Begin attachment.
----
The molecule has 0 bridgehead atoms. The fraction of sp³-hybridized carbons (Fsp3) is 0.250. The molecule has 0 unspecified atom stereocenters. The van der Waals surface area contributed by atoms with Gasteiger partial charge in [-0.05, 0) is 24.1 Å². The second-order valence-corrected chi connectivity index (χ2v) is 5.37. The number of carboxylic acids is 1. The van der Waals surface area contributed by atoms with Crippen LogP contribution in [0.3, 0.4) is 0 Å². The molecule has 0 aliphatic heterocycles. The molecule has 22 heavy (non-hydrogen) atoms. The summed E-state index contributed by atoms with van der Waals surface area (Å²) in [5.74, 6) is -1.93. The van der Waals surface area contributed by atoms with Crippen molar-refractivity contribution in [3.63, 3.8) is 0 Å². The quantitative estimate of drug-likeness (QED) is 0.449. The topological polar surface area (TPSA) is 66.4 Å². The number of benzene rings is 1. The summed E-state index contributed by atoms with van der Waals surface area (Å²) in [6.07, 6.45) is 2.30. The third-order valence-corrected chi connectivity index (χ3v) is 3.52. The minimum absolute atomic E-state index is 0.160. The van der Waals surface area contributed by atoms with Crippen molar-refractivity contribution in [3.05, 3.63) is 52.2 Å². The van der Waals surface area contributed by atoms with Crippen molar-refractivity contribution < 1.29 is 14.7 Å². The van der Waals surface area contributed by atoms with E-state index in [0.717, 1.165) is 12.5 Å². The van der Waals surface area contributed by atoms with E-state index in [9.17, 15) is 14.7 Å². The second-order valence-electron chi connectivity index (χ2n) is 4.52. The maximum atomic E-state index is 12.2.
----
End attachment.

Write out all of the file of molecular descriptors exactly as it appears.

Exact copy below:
The molecule has 0 bridgehead atoms. The fraction of sp³-hybridized carbons (Fsp3) is 0.250. The molecule has 0 unspecified atom stereocenters. The van der Waals surface area contributed by atoms with Gasteiger partial charge in [-0.05, 0) is 24.1 Å². The second-order valence-corrected chi connectivity index (χ2v) is 5.37. The number of carboxylic acids is 1. The van der Waals surface area contributed by atoms with Crippen LogP contribution in [0.3, 0.4) is 0 Å². The molecule has 0 aliphatic heterocycles. The molecule has 22 heavy (non-hydrogen) atoms. The summed E-state index contributed by atoms with van der Waals surface area (Å²) in [5.74, 6) is -1.93. The van der Waals surface area contributed by atoms with Crippen molar-refractivity contribution in [3.63, 3.8) is 0 Å². The quantitative estimate of drug-likeness (QED) is 0.449. The topological polar surface area (TPSA) is 66.4 Å². The number of benzene rings is 1. The summed E-state index contributed by atoms with van der Waals surface area (Å²) in [6.07, 6.45) is 2.30. The third-order valence-corrected chi connectivity index (χ3v) is 3.52. The minimum absolute atomic E-state index is 0.160. The van der Waals surface area contributed by atoms with Crippen molar-refractivity contribution in [3.05, 3.63) is 52.2 Å². The van der Waals surface area contributed by atoms with Crippen molar-refractivity contribution < 1.29 is 14.7 Å². The van der Waals surface area contributed by atoms with E-state index in [0.717, 1.165) is 12.5 Å². The van der Waals surface area contributed by atoms with E-state index in [9.17, 15) is 14.7 Å². The second-order valence-electron chi connectivity index (χ2n) is 4.52. The maximum atomic E-state index is 12.2.